Samir Subedi | ALES Graduate Seminar

Date(s) - 19/12/2019
1:00 pm - 2:00 pm
318J Agriculture/Forestry Centre (AgFor), Agriculture/Forestry Centre, Edmonton AB

A graduate exam seminar is a presentation of the student’s final research project for their degree.
This is an ALES MSc Final Exam Seminar by Samir Subedi. This seminar is open to the general public to attend.
Thesis Topic: High Intensity Pulsed Light Emitting Diode (LED) Treatment for Simultaneous Salmonella Inactivation and Drying of Food Products

MSc with Dr. Roopesh Syamaladevi

Seminar Abstract:

According to world health orgnization, almost 600 million people, or 1 in 10 people suffer from food borne illnesses globally. Food industry uses several intervention methods to produce safe food products however, cases of food recalls and outbreaks due to microbial pathogens keep increasing every year. High intensity light pulses, emitted from Light Emitting Diode (LED) have the potential to reduce microbial pathogens in food products. Additionally, the light pulses from LEDs have the ability to dry food products. The overall research objective of this thesis was to determine the efficacy of high intensity light pulses with specific wavelengths to inactivate Salmonella and dry food products simultaneously, inside a newly developed LED reactor. The first part of this research used light pulses with 275, 365, 395, and 455 nm wavelengths, emitted from LEDs to inactivate a 5 strain cocktail of Salmonella in wheat flour at 40%, 75% and 90% environmental relative humidity (RH) conditions. The 60 min treatment of the wheat flour using 275, 365, 395, and 455 nm light pulses at 25°C and 75% RH resulted in 1.07, 2.42, 3.67, and 2.64 log reductions in Salmonella, respectively. For a same energy dosage of 1199 J/cm2, treatments using 365, 395, and 455 nm light pulses resulted in 2.22, 2.48, and 1.61 log reductions in Salmonella in wheat flour, respectively. Environmental RH did not have significant influence (p≥0.05) on Salmonella inactivation in wheat flour during LED treatments. Initial water activity of wheat flour had a significant influence (p<0.05) on the reductions in Salmonella during LED treatments. Significant temperature increase resulted in decrease in water activity and drying of wheat flour during LED treatments with 275, 365, 395, and 455 nm light pulses.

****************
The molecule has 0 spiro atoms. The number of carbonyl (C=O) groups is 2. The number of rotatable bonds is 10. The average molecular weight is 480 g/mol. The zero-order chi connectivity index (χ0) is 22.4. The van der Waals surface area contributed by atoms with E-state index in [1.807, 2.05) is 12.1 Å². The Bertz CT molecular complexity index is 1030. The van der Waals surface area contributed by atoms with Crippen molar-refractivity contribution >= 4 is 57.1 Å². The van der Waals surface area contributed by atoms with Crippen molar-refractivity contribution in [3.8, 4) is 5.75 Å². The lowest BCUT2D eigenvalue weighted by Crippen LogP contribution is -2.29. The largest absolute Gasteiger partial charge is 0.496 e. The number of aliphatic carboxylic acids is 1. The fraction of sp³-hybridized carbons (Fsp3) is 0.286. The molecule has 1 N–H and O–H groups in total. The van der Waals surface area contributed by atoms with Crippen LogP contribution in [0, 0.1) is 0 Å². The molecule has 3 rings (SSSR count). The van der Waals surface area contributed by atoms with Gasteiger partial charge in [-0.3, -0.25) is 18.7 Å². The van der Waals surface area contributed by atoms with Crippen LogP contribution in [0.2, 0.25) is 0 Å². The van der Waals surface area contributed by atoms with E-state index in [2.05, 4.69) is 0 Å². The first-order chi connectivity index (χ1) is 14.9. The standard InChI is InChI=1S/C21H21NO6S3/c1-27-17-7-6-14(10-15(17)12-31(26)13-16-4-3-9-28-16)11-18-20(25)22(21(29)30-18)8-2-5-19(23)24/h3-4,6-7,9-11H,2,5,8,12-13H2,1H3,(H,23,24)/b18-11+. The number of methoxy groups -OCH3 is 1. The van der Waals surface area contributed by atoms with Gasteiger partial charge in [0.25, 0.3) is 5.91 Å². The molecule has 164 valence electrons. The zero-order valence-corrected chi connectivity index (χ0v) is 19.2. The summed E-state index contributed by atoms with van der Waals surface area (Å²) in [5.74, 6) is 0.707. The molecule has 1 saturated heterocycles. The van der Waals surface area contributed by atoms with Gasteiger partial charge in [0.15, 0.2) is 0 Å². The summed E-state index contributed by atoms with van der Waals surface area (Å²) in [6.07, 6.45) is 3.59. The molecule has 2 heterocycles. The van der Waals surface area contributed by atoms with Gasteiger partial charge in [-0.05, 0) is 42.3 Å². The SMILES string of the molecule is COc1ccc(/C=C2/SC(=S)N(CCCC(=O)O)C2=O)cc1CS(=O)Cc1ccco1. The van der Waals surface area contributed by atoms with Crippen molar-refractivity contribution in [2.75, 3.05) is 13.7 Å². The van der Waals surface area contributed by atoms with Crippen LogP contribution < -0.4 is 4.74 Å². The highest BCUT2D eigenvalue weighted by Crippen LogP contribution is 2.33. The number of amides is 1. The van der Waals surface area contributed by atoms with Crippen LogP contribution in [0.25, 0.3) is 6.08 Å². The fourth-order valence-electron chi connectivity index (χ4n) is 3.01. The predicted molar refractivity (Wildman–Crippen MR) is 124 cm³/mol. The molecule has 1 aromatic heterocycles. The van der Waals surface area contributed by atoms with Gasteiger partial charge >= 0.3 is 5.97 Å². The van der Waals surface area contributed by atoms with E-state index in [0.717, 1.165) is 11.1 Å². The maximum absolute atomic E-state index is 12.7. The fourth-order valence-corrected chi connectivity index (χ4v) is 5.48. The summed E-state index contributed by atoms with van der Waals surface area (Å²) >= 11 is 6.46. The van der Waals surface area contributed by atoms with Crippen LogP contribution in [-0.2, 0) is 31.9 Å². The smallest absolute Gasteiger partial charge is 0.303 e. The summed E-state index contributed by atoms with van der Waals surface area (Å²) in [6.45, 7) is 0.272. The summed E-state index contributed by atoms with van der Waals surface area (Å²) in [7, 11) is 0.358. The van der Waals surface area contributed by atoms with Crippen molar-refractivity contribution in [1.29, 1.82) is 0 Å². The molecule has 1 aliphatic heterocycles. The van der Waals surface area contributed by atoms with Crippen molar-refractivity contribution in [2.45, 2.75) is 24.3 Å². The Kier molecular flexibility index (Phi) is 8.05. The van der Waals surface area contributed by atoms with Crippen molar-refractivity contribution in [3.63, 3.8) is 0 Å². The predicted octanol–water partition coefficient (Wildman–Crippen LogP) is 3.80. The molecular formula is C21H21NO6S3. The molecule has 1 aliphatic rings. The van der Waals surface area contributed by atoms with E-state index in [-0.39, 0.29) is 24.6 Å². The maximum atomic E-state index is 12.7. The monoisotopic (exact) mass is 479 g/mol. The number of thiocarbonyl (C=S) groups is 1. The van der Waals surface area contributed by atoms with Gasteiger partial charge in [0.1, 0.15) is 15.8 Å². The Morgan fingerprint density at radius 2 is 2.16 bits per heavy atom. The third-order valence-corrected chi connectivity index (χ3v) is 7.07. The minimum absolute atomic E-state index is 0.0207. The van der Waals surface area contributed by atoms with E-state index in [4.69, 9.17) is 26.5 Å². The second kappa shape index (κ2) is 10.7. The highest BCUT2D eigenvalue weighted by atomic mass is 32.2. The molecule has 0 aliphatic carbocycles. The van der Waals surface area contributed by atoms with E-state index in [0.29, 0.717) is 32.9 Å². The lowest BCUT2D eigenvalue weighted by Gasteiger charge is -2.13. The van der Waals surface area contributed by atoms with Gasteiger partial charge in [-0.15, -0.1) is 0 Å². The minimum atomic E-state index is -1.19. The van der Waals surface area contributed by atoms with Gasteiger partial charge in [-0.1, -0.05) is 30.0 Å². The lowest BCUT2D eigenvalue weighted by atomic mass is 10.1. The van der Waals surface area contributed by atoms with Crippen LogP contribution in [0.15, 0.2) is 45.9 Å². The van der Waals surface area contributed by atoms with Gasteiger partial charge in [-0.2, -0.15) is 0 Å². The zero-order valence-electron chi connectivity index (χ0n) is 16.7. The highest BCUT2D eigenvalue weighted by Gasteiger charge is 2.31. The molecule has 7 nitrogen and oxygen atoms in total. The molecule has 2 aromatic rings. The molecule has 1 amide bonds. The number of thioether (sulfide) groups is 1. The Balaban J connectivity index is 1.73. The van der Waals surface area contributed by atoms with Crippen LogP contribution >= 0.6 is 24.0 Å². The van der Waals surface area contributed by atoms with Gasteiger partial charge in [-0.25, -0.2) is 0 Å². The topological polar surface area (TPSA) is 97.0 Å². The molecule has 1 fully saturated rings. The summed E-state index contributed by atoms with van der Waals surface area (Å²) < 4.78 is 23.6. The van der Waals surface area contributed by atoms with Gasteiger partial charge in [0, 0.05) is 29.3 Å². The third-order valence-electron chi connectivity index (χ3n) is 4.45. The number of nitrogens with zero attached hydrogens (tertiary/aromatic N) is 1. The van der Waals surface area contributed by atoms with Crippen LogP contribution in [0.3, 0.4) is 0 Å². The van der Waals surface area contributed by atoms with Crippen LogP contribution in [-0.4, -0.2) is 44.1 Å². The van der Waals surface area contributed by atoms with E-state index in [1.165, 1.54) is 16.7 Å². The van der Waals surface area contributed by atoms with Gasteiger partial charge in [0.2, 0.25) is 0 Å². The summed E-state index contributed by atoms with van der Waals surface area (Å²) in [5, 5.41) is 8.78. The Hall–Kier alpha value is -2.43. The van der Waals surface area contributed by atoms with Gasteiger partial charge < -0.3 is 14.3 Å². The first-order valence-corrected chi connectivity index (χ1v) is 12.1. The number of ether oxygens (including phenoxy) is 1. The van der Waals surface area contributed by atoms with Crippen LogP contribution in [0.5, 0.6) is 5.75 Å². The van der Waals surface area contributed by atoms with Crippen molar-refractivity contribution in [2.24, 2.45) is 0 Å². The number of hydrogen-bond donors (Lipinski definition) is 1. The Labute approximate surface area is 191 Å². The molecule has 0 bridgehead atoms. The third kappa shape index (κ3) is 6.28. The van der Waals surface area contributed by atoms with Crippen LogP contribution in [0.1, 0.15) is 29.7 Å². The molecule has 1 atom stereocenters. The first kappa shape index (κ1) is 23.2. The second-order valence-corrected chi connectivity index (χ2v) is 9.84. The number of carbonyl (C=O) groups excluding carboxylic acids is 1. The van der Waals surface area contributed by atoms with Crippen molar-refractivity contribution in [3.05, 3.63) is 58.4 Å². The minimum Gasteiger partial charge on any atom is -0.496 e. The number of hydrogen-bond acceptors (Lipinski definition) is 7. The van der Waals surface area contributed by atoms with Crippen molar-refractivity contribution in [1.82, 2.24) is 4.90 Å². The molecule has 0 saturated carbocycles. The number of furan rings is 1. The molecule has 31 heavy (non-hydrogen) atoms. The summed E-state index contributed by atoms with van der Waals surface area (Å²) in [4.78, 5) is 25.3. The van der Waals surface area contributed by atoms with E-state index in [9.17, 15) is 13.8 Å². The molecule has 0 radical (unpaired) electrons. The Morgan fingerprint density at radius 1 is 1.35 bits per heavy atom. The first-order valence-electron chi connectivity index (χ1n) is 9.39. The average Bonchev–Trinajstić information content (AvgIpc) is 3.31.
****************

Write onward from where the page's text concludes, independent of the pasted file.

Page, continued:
In the second part of this research, an LED reactor using 395 nm light pulses with a vibratory platform and mild hot air fluidzation was developed to achieve simultaneous decontamination and drying of food products. Pet food pellets were inoculated with two strain cocktail of Salmonella and treated in three modes i.e., (1) using LED treatment alone; (2) vibration + mild hot air (50 oC) fluidization, (3) inside LED reactor (LED treatment + vibrations + mild hot air (50 oC) fluidization). The highest average reduction of 2.26 log was observed after 30 min treatment of pet food pellets using the LED reactor. The water content of pet food pellets was decreased from 0.27 to 0.06 kg water/kg dry solids, while the water activity decreased from 0.9 to 0.44 after 30 min treatment using mode 3, showing the fast drying efficacy of the LED reactor. Page and Weibull models were fit to describe the pet food drying kinetics while log-linear and Weibull models were used to fit the Salmonella inactivation kinetics. Significant lipid oxidation in pet food pellets was observed during LED treatment. The results suggest that the LED treatment is a promising method for achieving simultaneous Salmonella inactivation and drying of food products. An LED based process can be developed in the future at the industrial level to achieve drying and decontamination of food products in a single processing step, with integration of approaches to reduce product oxidation.

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